I remember my professor at Wheaton being so encouraged the first time he saw missionaries, in Cambodia I think, who were really living alongside the poor, because he just didn’t see that regularly. I remember being surprised that there weren’t more people living like that, and was so astounded to see the way that many of the missionaries and development workers lived. I was so gung-ho about giving up my own life for the sake of others and really living in solidarity with people. But now that seems so much harder. I don’t know if I’ve been jaded or if I’m just more realistic, but that doesn’t really seem like my goal anymore. I would never want to be so different from people, but I also know myself better now. It is definitely different to be in your own household and actually living somewhere than to be a transient student living with a local family for a short time. Now I feel like I have to be me. I am much more established in my identity than I was 4 years ago, as well as in my routines and ways of living. I don’t think it’s necessary to be just like people to live together and share together. I recognize now that when I was here before I tried to fit myself into the Kenyan box and express myself only in ways that fit here and were culturally acceptable. In general, I was so afraid of offending people. Now, I feel so much freer to be myself. And “myself” is already a product of many cultures and many cultural exchanges. I see that instead of trying to fit myself into someone else’s box, I should just be me and be open to dialogue and exchange. There are many things that I have to learn from other people and there are many things that their people have to learn from me. If we all try to be like the others, we will never learn and grow together. I guess I feel the same way about living. It’s more important to be in solidarity with people in the way you interact, they way you love each other, they way you help each other, they way you live together, they way you laugh and mourn together than it is to live just like them and try to be just like them. I can never be a Kenyan, and so if I cook a little differently, raise my children a little differently, things like that, it doesn’t mean that I cannot still be in solidarity with people. Still, though, I don’t know if these are new insights that come from more experiences and maturity or if I’m just trying to justify what I want. It’s hard to know sometimes, but I think this comes from further experience and maturity and the willingness to be open to other people’s experiences and not be judgmental. I see myself here now and I see what I need. I need some space to be home and comfortable. I need some space to be American. I need my routines. A lot of what I miss this time around about home isn’t necessarily things as much as it is routines, especially within my family. I miss things like Saturday morning pancakes. I feel like this time around, in some ways I am more deeply involved in the community than I was before and in other ways I am less deeply involved. They are just different ways. I wonder if this makes sense to any of you. It would be great to truly be poor with people who are poor, just like Jesus became poor, but I don’t know if I would have the strength and perseverance for it. I don’t know that people here need one more person who is poor trying to survive and therefore not working very effectively. Still, it’s something to keep thinking and praying about and not just blindly accept that my thinking these days is different.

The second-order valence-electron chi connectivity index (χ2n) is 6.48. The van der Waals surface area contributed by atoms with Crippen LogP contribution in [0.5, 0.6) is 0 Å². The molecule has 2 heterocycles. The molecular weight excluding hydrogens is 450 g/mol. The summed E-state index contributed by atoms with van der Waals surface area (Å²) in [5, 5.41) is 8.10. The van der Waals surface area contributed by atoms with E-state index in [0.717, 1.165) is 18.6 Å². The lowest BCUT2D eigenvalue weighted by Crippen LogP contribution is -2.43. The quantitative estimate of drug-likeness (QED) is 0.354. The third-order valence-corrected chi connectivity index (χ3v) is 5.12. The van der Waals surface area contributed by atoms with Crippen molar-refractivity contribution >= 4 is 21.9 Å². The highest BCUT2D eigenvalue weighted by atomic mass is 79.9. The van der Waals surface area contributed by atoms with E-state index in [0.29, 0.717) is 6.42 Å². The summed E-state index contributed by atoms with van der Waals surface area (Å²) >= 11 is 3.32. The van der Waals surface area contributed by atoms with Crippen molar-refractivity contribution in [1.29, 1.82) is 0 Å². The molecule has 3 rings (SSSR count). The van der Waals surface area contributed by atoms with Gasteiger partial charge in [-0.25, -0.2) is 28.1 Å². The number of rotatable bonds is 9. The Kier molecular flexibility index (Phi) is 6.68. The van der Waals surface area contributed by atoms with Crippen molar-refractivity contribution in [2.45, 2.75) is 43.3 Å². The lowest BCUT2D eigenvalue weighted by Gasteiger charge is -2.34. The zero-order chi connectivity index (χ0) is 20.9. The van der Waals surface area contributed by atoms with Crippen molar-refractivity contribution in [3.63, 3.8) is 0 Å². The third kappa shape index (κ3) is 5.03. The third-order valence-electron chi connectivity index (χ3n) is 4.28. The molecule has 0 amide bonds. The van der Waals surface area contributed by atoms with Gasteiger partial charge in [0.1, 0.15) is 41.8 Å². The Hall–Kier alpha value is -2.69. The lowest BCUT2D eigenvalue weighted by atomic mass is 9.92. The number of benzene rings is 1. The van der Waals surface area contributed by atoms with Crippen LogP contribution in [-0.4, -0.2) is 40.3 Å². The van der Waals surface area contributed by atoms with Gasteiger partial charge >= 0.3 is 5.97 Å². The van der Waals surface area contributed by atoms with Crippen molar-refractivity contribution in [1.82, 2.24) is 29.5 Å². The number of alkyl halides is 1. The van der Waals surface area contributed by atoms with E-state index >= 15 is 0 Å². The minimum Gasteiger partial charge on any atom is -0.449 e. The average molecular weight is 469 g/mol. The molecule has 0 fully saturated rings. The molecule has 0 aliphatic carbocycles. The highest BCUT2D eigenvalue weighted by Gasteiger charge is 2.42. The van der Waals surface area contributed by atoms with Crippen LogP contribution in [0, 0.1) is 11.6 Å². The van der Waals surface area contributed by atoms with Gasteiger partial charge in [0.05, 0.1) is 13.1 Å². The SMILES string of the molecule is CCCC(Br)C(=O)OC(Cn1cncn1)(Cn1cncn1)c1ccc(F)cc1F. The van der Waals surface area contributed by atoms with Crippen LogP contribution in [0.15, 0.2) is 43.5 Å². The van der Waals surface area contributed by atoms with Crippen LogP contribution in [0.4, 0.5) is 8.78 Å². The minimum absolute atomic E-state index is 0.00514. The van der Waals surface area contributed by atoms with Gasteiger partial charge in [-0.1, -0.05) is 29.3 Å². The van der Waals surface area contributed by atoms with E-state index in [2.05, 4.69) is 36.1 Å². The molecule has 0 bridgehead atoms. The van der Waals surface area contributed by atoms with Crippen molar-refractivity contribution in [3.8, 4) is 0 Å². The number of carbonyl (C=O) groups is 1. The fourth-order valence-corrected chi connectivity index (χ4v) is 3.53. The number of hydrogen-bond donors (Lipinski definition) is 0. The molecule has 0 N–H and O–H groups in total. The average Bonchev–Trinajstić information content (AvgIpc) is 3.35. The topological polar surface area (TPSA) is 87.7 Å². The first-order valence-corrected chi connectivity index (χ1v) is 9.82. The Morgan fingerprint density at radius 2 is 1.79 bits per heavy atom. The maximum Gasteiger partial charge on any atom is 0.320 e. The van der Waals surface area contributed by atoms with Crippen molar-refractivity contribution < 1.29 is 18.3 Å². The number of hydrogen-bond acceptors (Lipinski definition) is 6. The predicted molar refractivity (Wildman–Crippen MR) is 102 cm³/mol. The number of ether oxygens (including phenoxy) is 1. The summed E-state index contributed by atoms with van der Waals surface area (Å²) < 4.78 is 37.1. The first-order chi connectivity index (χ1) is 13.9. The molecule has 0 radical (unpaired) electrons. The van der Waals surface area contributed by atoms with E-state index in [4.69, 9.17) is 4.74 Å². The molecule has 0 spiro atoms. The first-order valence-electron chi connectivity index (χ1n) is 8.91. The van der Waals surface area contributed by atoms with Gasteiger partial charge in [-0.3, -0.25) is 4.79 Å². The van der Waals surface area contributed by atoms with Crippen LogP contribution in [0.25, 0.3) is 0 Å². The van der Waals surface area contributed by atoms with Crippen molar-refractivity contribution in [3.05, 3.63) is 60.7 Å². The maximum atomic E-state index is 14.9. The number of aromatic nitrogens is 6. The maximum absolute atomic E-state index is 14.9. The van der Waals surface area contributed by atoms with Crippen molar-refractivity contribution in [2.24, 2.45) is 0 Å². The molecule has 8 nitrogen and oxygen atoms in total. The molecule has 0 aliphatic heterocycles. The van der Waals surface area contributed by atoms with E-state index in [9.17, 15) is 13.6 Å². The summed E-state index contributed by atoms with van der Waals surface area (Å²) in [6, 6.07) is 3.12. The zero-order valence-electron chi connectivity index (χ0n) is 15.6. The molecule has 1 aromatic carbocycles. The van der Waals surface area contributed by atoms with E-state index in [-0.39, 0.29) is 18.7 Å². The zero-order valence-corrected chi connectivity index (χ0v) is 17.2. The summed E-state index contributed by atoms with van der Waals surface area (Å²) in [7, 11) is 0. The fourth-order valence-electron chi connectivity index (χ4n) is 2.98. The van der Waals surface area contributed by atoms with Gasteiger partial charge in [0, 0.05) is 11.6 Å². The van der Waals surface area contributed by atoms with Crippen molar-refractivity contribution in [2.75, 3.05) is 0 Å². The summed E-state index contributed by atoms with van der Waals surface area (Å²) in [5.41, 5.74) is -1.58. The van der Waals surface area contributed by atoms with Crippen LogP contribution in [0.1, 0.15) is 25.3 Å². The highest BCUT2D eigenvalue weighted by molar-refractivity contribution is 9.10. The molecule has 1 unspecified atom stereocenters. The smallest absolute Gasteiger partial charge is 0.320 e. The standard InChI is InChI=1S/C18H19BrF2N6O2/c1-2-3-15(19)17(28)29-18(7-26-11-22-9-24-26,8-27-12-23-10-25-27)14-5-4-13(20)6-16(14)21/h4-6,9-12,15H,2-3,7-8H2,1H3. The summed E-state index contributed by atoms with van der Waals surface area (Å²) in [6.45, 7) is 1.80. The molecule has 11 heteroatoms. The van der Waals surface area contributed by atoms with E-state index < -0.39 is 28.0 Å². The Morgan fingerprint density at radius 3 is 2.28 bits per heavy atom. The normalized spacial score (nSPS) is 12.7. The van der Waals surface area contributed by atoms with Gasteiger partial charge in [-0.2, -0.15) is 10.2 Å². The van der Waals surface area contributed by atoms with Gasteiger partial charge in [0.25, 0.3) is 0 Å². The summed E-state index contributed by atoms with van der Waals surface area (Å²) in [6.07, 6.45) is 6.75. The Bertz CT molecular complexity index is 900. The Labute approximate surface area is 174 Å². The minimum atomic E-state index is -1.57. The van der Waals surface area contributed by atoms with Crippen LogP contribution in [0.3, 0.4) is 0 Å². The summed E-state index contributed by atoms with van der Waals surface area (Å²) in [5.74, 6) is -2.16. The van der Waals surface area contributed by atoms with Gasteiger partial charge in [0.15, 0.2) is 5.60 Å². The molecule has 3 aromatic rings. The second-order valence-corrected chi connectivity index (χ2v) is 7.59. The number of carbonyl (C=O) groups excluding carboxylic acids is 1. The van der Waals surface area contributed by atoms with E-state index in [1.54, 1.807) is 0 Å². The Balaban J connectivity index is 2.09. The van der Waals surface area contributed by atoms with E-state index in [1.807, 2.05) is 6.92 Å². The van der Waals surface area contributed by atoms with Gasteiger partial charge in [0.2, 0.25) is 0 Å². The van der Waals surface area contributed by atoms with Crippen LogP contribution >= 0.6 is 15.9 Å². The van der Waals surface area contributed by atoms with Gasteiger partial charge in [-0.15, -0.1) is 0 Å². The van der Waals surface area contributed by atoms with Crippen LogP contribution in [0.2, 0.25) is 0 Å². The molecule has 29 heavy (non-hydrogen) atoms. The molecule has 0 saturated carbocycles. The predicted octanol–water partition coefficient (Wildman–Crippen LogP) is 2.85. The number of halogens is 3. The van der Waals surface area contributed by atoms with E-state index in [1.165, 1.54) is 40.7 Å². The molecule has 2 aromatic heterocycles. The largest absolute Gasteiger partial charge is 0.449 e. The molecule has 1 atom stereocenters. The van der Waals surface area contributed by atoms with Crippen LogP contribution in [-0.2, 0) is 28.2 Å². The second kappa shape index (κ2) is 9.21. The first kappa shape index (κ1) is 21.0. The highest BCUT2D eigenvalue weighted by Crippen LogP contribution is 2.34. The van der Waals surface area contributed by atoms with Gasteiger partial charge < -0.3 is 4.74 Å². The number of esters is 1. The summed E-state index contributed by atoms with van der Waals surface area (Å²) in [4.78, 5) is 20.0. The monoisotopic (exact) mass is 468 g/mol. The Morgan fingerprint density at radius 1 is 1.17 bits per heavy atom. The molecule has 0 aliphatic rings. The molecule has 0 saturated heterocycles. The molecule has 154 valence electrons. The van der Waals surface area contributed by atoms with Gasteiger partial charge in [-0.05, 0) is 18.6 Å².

I meant to write about being sick this week, but these reflections are good too.

Wednesday, October 04, 2006

Visiting the clinic

I’ve been sick for a few days now and decided that it was time to go to the clinic to see somebody this morning. I went to the local clinic that we had visited for our research. He gave me a barrage of drugs to take, so I came home and consulted my husband almost-doctor who okay’d all the things he had given me. The clinical officer had given me all the drugs for free because I’m a guest, and one of them, it turns out, can be quite expensive. Dave was a bit shocked when I told him what all he had given me.

Part of my problem is that I’m not getting much of a chance to rest. Even now I’m falling asleep while I’m typing and it’s only 9:15 so it’s off to bed now. If I can stay awake long enough to shut down the computer and put it away.

My kids

The boys at home really make me laugh. This evening, they gave them some bread because Wales was falling asleep. So he was sitting there chewing his bread the same time that he was totally asleep. We really laughed. Almost every day now, the boys ask to draw a picture. I bought a few new pens when I was in town so now I let them pick whether they want blue, black or red. Brian is getting pretty good. Instead of just drawing random lines, he’s trying to draw specific things. They’re not usually recognizable, but he’s doing really well for having been drawing just a few weeks.

They are also very fond of pointing fingers at each other when they come crying, saying, “Huyu, huyu” which means, “that one, that one.” Yesterday, they were all whining a bit and Brian and Ian simultaneously pointed at each other saying “huyu.” It really made us laugh. Yesterday I had them helping me hold my water bottles while I was filtering water. Brian took the bottle he was holding, put it on his head and said that he was going to the river to fetch water. He ran outside, came back, pretended to pour the water in the pot and went again. It was so cute.

They boys call me Tayah, because they can’t quite get Sarah. Brian started saying it first. He has a hard time sometimes getting all the sounds right. Then Ian and Wales started calling me Tayah too. It’s really gratifying when I come home from somewhere and as soon as I get to the gate I hear exciting voices yelling, “Tayah! Tayah!”

Today, I was asking Milly what new things she learned in school and she was telling me some of the English vocabulary words she had learned. I asked her to explain what they meant and most of them she just knew. A few she hadn’t understood very well so I explained what they meant. I always enjoy having time to talk to her because she is often overlooked in the family. She is supposed to help with the boys when she’s not at school, but she’s just a child herself (she’s 12). She likes to play. She needs attention. She really likes drawing.

I call them all my kids. I tell them a lot that I love them. I give them a lot of attention and praise them profusely when they do things well. These days they are really doing great.